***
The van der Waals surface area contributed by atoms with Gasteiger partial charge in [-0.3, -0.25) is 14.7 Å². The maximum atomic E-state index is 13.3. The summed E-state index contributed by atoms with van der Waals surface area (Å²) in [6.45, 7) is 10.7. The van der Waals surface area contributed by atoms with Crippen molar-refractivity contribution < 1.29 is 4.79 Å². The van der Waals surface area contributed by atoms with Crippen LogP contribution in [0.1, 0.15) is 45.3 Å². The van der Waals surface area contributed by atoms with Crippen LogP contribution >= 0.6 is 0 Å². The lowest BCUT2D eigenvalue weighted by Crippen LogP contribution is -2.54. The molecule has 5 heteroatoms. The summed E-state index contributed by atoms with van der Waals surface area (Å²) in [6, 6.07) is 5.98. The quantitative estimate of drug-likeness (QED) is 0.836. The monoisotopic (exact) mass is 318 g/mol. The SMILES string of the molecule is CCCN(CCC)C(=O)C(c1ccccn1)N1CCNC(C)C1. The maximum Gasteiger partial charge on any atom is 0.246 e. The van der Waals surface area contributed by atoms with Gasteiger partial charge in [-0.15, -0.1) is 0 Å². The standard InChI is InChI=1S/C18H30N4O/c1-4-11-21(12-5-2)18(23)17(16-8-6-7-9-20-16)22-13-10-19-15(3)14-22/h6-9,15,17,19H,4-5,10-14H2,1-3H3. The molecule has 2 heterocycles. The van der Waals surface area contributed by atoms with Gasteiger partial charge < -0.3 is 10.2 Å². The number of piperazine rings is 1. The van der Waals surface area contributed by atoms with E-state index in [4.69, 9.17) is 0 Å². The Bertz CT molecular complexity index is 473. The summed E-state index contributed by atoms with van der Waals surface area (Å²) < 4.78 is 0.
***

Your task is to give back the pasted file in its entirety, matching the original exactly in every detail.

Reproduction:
The van der Waals surface area contributed by atoms with Gasteiger partial charge in [-0.3, -0.25) is 14.7 Å². The maximum atomic E-state index is 13.3. The summed E-state index contributed by atoms with van der Waals surface area (Å²) in [6.45, 7) is 10.7. The van der Waals surface area contributed by atoms with Crippen molar-refractivity contribution < 1.29 is 4.79 Å². The van der Waals surface area contributed by atoms with Crippen LogP contribution in [0.1, 0.15) is 45.3 Å². The van der Waals surface area contributed by atoms with Crippen LogP contribution >= 0.6 is 0 Å². The lowest BCUT2D eigenvalue weighted by Crippen LogP contribution is -2.54. The molecule has 5 heteroatoms. The summed E-state index contributed by atoms with van der Waals surface area (Å²) in [6, 6.07) is 5.98. The quantitative estimate of drug-likeness (QED) is 0.836. The monoisotopic (exact) mass is 318 g/mol. The SMILES string of the molecule is CCCN(CCC)C(=O)C(c1ccccn1)N1CCNC(C)C1. The maximum Gasteiger partial charge on any atom is 0.246 e. The van der Waals surface area contributed by atoms with Gasteiger partial charge in [-0.15, -0.1) is 0 Å². The standard InChI is InChI=1S/C18H30N4O/c1-4-11-21(12-5-2)18(23)17(16-8-6-7-9-20-16)22-13-10-19-15(3)14-22/h6-9,15,17,19H,4-5,10-14H2,1-3H3. The molecule has 2 heterocycles. The van der Waals surface area contributed by atoms with Gasteiger partial charge < -0.3 is 10.2 Å². The number of piperazine rings is 1. The van der Waals surface area contributed by atoms with E-state index in [4.69, 9.17) is 0 Å². The Bertz CT molecular complexity index is 473. The summed E-state index contributed by atoms with van der Waals surface area (Å²) < 4.78 is 0.